Eating right at the open source buffet

February 1, 2013 OpenSystems Media

3With the smorgasbord of Open Source Software (OSS) available for developers to dine from, it's vital they "eat right" by choosing the OSS compatible with their existing project and IP needs.

Open Source Software (OSS) offers intelligent systems designers a veritable smorgasbord of tools and technology. Spanning the entire software stack, from boot code and drivers to OSs, executives to middleware, and application components to development tools, OSS provides readily available alternatives to both legacy commercial software and also to in-house code developed from scratch.

But dining at the open source table is not an embedded bean feast – code gathered à la carte might not always integrate easily to make a well-formed “meal.” While literally millions of OSS projects are available on popular forges and hubs, developers must take care to choose the right technology ingredients and tidbits to fit project and intellectual property needs.

The following examines resources and tools for discovering OSS projects and metrics for those projects. It also explores factors to consider when choosing OSS projects and components for embedded designs. And it serves up heuristic methods for choosing the OSS technology most appropriate to real-world embedded development needs.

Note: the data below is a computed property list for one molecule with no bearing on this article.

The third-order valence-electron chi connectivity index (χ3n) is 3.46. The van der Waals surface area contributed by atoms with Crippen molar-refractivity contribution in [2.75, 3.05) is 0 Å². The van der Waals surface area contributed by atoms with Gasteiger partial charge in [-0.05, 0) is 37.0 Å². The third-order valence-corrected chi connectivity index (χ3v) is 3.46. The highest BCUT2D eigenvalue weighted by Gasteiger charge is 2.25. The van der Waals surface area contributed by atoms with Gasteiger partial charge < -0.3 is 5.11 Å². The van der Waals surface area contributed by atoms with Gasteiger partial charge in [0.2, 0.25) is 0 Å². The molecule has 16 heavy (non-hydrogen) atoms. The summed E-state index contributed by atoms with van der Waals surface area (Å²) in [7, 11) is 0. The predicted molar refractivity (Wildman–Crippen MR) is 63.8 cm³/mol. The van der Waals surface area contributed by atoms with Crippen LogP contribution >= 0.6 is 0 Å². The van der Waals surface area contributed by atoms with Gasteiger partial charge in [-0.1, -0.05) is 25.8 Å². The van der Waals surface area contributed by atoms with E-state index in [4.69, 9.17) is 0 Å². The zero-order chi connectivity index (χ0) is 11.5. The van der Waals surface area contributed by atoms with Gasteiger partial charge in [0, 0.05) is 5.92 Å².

Discovering embedded open source

Finding open source software is easy. Finding the right piece of OSS can be much harder. Luckily, options for finding and evaluating OSS are plentiful, and come in five categories: search engines, hosting sites, individual project sites, dedicated OSS discovery tools, and embedded platform distributions.

Search engines

Google, Yahoo!, Bing, Baidu, and other general-purpose search engines actually do an okay job at ferreting out OSS projects. A quick search on the string “open source embedded database,” for example, yields a rich mix of references and actual project sites and repositories. But while search engines are an okay starting point, using them can yield scattershot results.

Hosting sites, foundations